Why do the majority of Scotland’s artists support independence?

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  By Alan Bissett

Recently, I found myself on Newsnight Scotland taking part in a discussion about artists and the independence movement.

The item was prompted by two events: Alex Salmond inviting some of Scotland’s top writers to help word the SNP’s flagship White Paper on independence; and an article by the journalist Joyce Macmillan in The Scotsman, who has noticed a dearth of artists supporting the Union.

By Alan Bissett

Recently, I found myself on Newsnight Scotland taking part in a discussion about artists and the independence movement.

The item was prompted by two events: Alex Salmond inviting some of Scotland’s top writers to help word the SNP’s flagship White Paper on independence; and an article by the journalist Joyce Macmillan in The Scotsman, who has noticed a dearth of artists supporting the Union.

In response, the Better Together campaign has announced its own cultural response, headed up by the composer, Eddie McGuire.  With no disrespect to Mr McGuire, I can barely think of any of my fellow artists who will rush to join their campaign

The first question we should ask, then, is: why do the majority of Scotland’s artists support independence, when most creative types run a mile from ‘narrow’ nationalism?  It’s because the possibilities of independence excite the imagination.  The Union is a failing state and a stunted democracy, which exists primarily to wage war, buttress capitalism and maintain upper-class rule.

The very existence of an unelected chamber of hereditary peers is proof of this.  The rhetoric from the Better Together campaign, who want to protect this elitism, is backward-looking and negative, predicting an apocalyptic future for Scotland if we vote Yes.  It is no surprise that they even call themselves, privately, ‘Project Fear’.  Furthermore, British ‘national’ culture seems to consist these days of manufactured excitement about Royal weddings, babies and Jubilees. True artists are not easily fooled by the false narratives of the powerful.

Here in Scotland they are imagining a better social and economic future, an increased cultural confidence, awaiting us at the other side of independence.  They also don’t detect a xenophobic or ethnic strain to Scottish nationalism, unlike British nationalism – as expressed by the Conservatives, UKIP and the BNP – whereby imperialist might and suspicion of foreigners is symbolised with every flutter of the Union Jack.

For these reasons, most in the Scottish creative community believe that independence will release a renaissance in our literature, theatre, film, television and music, as we throw off the suffocating cultural effects of London dominance.

The other question to ask, however, is: does it matter what artists think anyway?  If you are unemployed or a fast-food worker on minimum wage or a lorry-driver or a cleaner, why should you care what a bunch of painters, actors and poets have to say?

I’d argue that it’s the job of artists, primarily, to think.  Artists are in the business of exercising their minds, daily, and can often see round the corner of society to what’s heading our way.
Scottish artists see only further domination and inequality within the Union, and greater social democracy and fairness with independence.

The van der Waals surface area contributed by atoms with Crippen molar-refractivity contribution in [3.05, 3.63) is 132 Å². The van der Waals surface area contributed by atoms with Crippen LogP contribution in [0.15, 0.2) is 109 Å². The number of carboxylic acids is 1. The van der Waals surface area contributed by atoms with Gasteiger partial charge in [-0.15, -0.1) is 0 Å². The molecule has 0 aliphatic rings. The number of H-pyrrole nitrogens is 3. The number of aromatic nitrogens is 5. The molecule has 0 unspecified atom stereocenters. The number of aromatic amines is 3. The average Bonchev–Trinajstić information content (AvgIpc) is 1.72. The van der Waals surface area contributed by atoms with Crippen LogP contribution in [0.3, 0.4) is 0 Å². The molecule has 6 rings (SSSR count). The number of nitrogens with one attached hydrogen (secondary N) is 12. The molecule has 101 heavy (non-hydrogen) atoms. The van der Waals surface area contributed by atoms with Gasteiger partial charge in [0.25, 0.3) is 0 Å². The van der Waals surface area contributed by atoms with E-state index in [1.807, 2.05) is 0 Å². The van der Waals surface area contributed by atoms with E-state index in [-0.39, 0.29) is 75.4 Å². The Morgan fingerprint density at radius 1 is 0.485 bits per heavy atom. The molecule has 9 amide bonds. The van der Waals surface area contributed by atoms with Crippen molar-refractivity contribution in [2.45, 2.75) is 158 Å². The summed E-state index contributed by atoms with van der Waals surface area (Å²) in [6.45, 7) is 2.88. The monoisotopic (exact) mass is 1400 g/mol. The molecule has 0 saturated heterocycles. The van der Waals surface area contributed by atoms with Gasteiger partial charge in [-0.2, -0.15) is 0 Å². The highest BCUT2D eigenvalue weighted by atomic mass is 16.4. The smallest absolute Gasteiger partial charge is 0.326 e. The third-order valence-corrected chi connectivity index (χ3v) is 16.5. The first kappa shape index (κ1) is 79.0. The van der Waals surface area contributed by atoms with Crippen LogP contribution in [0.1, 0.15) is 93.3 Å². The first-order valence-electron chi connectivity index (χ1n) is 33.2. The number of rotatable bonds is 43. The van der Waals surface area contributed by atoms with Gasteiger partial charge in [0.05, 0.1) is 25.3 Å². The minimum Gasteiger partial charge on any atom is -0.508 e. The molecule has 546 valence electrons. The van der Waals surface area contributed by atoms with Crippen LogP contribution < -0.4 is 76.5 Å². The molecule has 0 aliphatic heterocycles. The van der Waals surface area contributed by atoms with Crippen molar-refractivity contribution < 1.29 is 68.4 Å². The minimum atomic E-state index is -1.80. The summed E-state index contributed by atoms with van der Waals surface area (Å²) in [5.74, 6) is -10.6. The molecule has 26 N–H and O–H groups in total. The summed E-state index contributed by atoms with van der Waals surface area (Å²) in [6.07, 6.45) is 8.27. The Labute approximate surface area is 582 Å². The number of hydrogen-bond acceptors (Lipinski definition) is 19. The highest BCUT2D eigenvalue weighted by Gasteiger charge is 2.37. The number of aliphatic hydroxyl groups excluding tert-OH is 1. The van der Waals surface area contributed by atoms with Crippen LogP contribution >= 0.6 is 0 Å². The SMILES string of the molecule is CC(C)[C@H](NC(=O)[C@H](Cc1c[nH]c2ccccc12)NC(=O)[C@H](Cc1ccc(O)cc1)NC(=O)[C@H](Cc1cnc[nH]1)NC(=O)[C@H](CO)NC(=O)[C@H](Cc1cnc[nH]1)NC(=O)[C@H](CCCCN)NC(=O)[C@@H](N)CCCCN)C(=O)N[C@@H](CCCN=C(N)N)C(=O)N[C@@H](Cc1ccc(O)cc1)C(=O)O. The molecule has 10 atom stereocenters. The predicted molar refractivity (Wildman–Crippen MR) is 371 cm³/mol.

Another reason to pay heed is that Scottish artists have been proven right before.  Robert Burns himself decried the Act of Union, in his famous poem A Parcel O’ Rogues, realising, correctly, that Scotland had been betrayed by its ruling class for their personal gain (or, as he put it, “bought and sold for English gold”).

Two of our greatest 20th century poets Hugh  MacDiarmid and Edwin Morgan believed in Scottish independence early on, MacDiarmid being among the first to equate it with the socialist struggle. After the rigged 1979 referendum on devolution, with Scotland left politically impotent, the artists picked up the slack. 

Novelists such as James Kelman, Alasdair Gray,  Irvine Welsh and Janice Galloway; poets such as Liz Lochhead and Tom Leonard; and painters like Alexander Moffat and Ken Currie were able to keep the Scottish  working-class imagination alive, in the face of Thatcherite oppression, and create cultural momentum which carried towards the creation of the Scottish Parliament in 1999.

A third reason to trust the artists is that they are not toeing a party line.  While all want independence, none fully support the SNP. Scottish culture is left-wing in inclination and a great many artists have socialist tendencies.

After independence, we will switch our attention from attacking Westminster to attacking the Scottish government, and Scottish capitalism, whichever forms those take, using our cultural weight to campaign for a stronger working- class voice in Holyrood.  None of us are risking our reputations, our hopes and our energies simply to help establish a new Scottish ruling-class.      

The comparison I made on Newsnight is that 2014 could be Scotland’s 1966, our greatest, historical moment of cultural triumph.  Imagine what it was like to be in London at that time: the youth rising up against a decrepit social order that still doffed the cap; music and attitudes. changing; civil rights on the march; the future seeming bright.

On the same Newsnight, Eddie McGuire could only offer doom- filled warnings about Greek-style collapse.  So much for inspiration!  If we do not have the hope of a better Scotland – a socialist Scotland – then we do not have anything.  Over the coming year, the nation’s artists will be dreaming that potential into being.

This article appears courtesy of the Scottish Socialist Voice